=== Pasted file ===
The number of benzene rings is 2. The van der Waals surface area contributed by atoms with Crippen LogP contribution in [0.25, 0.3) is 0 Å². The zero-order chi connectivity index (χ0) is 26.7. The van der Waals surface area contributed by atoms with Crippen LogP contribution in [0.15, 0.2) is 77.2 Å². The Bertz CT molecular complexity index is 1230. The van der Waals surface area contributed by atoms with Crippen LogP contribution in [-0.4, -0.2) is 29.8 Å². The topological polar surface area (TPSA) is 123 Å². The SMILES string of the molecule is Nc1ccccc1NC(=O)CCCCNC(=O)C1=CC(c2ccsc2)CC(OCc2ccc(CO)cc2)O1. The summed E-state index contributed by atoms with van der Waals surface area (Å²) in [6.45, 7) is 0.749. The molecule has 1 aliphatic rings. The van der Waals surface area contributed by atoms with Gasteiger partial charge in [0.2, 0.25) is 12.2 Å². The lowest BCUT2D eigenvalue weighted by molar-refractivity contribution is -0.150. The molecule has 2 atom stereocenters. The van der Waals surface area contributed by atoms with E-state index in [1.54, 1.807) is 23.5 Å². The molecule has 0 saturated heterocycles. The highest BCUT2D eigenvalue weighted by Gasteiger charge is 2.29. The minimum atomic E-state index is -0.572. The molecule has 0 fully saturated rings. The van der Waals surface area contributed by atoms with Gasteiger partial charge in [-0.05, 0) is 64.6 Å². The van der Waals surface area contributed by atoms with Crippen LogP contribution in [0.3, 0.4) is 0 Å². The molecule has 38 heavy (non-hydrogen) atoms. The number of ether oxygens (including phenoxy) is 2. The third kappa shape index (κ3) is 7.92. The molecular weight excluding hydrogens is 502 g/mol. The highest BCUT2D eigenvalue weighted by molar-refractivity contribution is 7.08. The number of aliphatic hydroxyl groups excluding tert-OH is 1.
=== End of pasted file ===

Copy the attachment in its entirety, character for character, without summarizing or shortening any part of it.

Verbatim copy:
The number of benzene rings is 2. The van der Waals surface area contributed by atoms with Crippen LogP contribution in [0.25, 0.3) is 0 Å². The zero-order chi connectivity index (χ0) is 26.7. The van der Waals surface area contributed by atoms with Crippen LogP contribution in [0.15, 0.2) is 77.2 Å². The Bertz CT molecular complexity index is 1230. The van der Waals surface area contributed by atoms with Crippen LogP contribution in [-0.4, -0.2) is 29.8 Å². The topological polar surface area (TPSA) is 123 Å². The SMILES string of the molecule is Nc1ccccc1NC(=O)CCCCNC(=O)C1=CC(c2ccsc2)CC(OCc2ccc(CO)cc2)O1. The summed E-state index contributed by atoms with van der Waals surface area (Å²) in [6.45, 7) is 0.749. The molecule has 1 aliphatic rings. The van der Waals surface area contributed by atoms with Gasteiger partial charge in [0.2, 0.25) is 12.2 Å². The lowest BCUT2D eigenvalue weighted by molar-refractivity contribution is -0.150. The molecule has 2 atom stereocenters. The van der Waals surface area contributed by atoms with E-state index in [1.54, 1.807) is 23.5 Å². The molecule has 0 saturated heterocycles. The highest BCUT2D eigenvalue weighted by Gasteiger charge is 2.29. The minimum atomic E-state index is -0.572. The molecule has 0 fully saturated rings. The van der Waals surface area contributed by atoms with Gasteiger partial charge in [-0.05, 0) is 64.6 Å². The van der Waals surface area contributed by atoms with Crippen LogP contribution in [0.3, 0.4) is 0 Å². The molecule has 38 heavy (non-hydrogen) atoms. The number of ether oxygens (including phenoxy) is 2. The third kappa shape index (κ3) is 7.92. The molecular weight excluding hydrogens is 502 g/mol. The highest BCUT2D eigenvalue weighted by molar-refractivity contribution is 7.08. The number of aliphatic hydroxyl groups excluding tert-OH is 1.